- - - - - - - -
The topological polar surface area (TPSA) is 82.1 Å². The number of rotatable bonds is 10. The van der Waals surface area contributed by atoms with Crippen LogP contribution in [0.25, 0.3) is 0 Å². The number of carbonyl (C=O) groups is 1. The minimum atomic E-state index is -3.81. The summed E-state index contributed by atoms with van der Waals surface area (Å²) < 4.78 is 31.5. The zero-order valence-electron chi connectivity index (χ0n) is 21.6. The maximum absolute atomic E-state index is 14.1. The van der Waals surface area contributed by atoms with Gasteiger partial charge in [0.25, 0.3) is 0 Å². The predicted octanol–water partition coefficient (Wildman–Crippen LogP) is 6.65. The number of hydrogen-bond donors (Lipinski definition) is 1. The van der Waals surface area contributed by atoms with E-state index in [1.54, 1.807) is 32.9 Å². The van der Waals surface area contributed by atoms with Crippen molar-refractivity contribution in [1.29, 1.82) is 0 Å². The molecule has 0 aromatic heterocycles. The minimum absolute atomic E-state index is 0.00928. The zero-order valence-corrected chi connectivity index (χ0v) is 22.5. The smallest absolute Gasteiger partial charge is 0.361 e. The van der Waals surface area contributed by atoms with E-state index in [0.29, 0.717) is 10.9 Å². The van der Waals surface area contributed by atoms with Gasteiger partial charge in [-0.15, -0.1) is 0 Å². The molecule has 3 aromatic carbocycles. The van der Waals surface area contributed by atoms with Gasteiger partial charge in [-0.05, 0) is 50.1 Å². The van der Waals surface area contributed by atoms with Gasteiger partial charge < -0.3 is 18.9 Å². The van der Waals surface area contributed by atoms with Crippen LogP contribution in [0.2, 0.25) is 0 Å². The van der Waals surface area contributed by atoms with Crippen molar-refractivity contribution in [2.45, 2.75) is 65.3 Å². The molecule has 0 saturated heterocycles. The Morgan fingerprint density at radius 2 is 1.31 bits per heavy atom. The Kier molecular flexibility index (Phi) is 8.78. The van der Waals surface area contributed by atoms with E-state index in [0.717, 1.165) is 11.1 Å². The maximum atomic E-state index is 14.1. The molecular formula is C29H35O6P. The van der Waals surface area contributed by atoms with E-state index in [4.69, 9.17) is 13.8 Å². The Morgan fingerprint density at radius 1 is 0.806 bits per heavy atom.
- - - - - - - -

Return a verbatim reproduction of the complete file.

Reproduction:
The topological polar surface area (TPSA) is 82.1 Å². The number of rotatable bonds is 10. The van der Waals surface area contributed by atoms with Crippen LogP contribution in [0.25, 0.3) is 0 Å². The number of carbonyl (C=O) groups is 1. The minimum atomic E-state index is -3.81. The summed E-state index contributed by atoms with van der Waals surface area (Å²) < 4.78 is 31.5. The zero-order valence-electron chi connectivity index (χ0n) is 21.6. The maximum absolute atomic E-state index is 14.1. The van der Waals surface area contributed by atoms with Gasteiger partial charge in [0.25, 0.3) is 0 Å². The predicted octanol–water partition coefficient (Wildman–Crippen LogP) is 6.65. The number of hydrogen-bond donors (Lipinski definition) is 1. The van der Waals surface area contributed by atoms with E-state index in [1.54, 1.807) is 32.9 Å². The van der Waals surface area contributed by atoms with Crippen molar-refractivity contribution in [1.29, 1.82) is 0 Å². The molecule has 0 aromatic heterocycles. The minimum absolute atomic E-state index is 0.00928. The zero-order valence-corrected chi connectivity index (χ0v) is 22.5. The smallest absolute Gasteiger partial charge is 0.361 e. The van der Waals surface area contributed by atoms with E-state index in [0.29, 0.717) is 10.9 Å². The van der Waals surface area contributed by atoms with Gasteiger partial charge in [-0.15, -0.1) is 0 Å². The molecule has 3 aromatic carbocycles. The van der Waals surface area contributed by atoms with Gasteiger partial charge in [-0.05, 0) is 50.1 Å². The van der Waals surface area contributed by atoms with Gasteiger partial charge < -0.3 is 18.9 Å². The van der Waals surface area contributed by atoms with Crippen LogP contribution in [0.2, 0.25) is 0 Å². The van der Waals surface area contributed by atoms with Crippen molar-refractivity contribution in [2.45, 2.75) is 65.3 Å². The molecule has 0 saturated heterocycles. The Morgan fingerprint density at radius 2 is 1.31 bits per heavy atom. The Kier molecular flexibility index (Phi) is 8.78. The van der Waals surface area contributed by atoms with E-state index in [0.717, 1.165) is 11.1 Å². The maximum atomic E-state index is 14.1. The molecular formula is C29H35O6P. The van der Waals surface area contributed by atoms with E-state index in [4.69, 9.17) is 13.8 Å². The Morgan fingerprint density at radius 1 is 0.806 bits per heavy atom.